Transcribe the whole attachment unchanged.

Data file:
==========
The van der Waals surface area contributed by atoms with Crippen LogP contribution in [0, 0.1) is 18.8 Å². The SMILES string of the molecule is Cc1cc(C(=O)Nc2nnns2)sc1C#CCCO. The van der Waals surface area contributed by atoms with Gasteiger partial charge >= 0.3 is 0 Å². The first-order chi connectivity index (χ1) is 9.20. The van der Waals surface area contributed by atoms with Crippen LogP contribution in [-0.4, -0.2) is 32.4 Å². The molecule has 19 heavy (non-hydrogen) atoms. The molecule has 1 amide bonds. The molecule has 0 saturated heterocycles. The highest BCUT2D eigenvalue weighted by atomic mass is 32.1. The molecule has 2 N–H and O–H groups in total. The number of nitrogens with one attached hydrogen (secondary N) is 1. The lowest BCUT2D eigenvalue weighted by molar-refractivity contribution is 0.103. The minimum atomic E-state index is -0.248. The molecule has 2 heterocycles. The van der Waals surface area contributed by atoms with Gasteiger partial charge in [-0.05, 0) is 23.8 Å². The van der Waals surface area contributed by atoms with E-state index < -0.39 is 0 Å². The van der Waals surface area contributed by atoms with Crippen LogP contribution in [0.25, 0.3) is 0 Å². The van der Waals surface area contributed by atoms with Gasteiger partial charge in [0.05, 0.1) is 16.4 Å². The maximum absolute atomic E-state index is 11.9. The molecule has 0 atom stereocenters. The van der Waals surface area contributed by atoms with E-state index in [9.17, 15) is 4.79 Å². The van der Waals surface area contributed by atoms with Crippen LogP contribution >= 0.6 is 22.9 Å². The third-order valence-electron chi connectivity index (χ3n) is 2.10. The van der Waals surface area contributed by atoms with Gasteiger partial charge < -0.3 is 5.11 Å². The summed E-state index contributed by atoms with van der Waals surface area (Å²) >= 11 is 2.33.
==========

The van der Waals surface area contributed by atoms with Crippen LogP contribution in [0, 0.1) is 18.8 Å². The SMILES string of the molecule is Cc1cc(C(=O)Nc2nnns2)sc1C#CCCO. The van der Waals surface area contributed by atoms with Gasteiger partial charge >= 0.3 is 0 Å². The first-order chi connectivity index (χ1) is 9.20. The van der Waals surface area contributed by atoms with Crippen LogP contribution in [-0.4, -0.2) is 32.4 Å². The molecule has 19 heavy (non-hydrogen) atoms. The molecule has 1 amide bonds. The molecule has 0 saturated heterocycles. The highest BCUT2D eigenvalue weighted by atomic mass is 32.1. The molecule has 2 N–H and O–H groups in total. The number of nitrogens with one attached hydrogen (secondary N) is 1. The lowest BCUT2D eigenvalue weighted by molar-refractivity contribution is 0.103. The minimum atomic E-state index is -0.248. The molecule has 2 heterocycles. The van der Waals surface area contributed by atoms with Gasteiger partial charge in [-0.05, 0) is 23.8 Å². The van der Waals surface area contributed by atoms with E-state index < -0.39 is 0 Å². The van der Waals surface area contributed by atoms with Crippen LogP contribution in [0.25, 0.3) is 0 Å². The van der Waals surface area contributed by atoms with Gasteiger partial charge in [0.05, 0.1) is 16.4 Å². The maximum absolute atomic E-state index is 11.9. The molecule has 0 atom stereocenters. The van der Waals surface area contributed by atoms with E-state index in [9.17, 15) is 4.79 Å². The van der Waals surface area contributed by atoms with Crippen LogP contribution >= 0.6 is 22.9 Å². The third-order valence-electron chi connectivity index (χ3n) is 2.10. The van der Waals surface area contributed by atoms with Gasteiger partial charge < -0.3 is 5.11 Å². The summed E-state index contributed by atoms with van der Waals surface area (Å²) >= 11 is 2.33.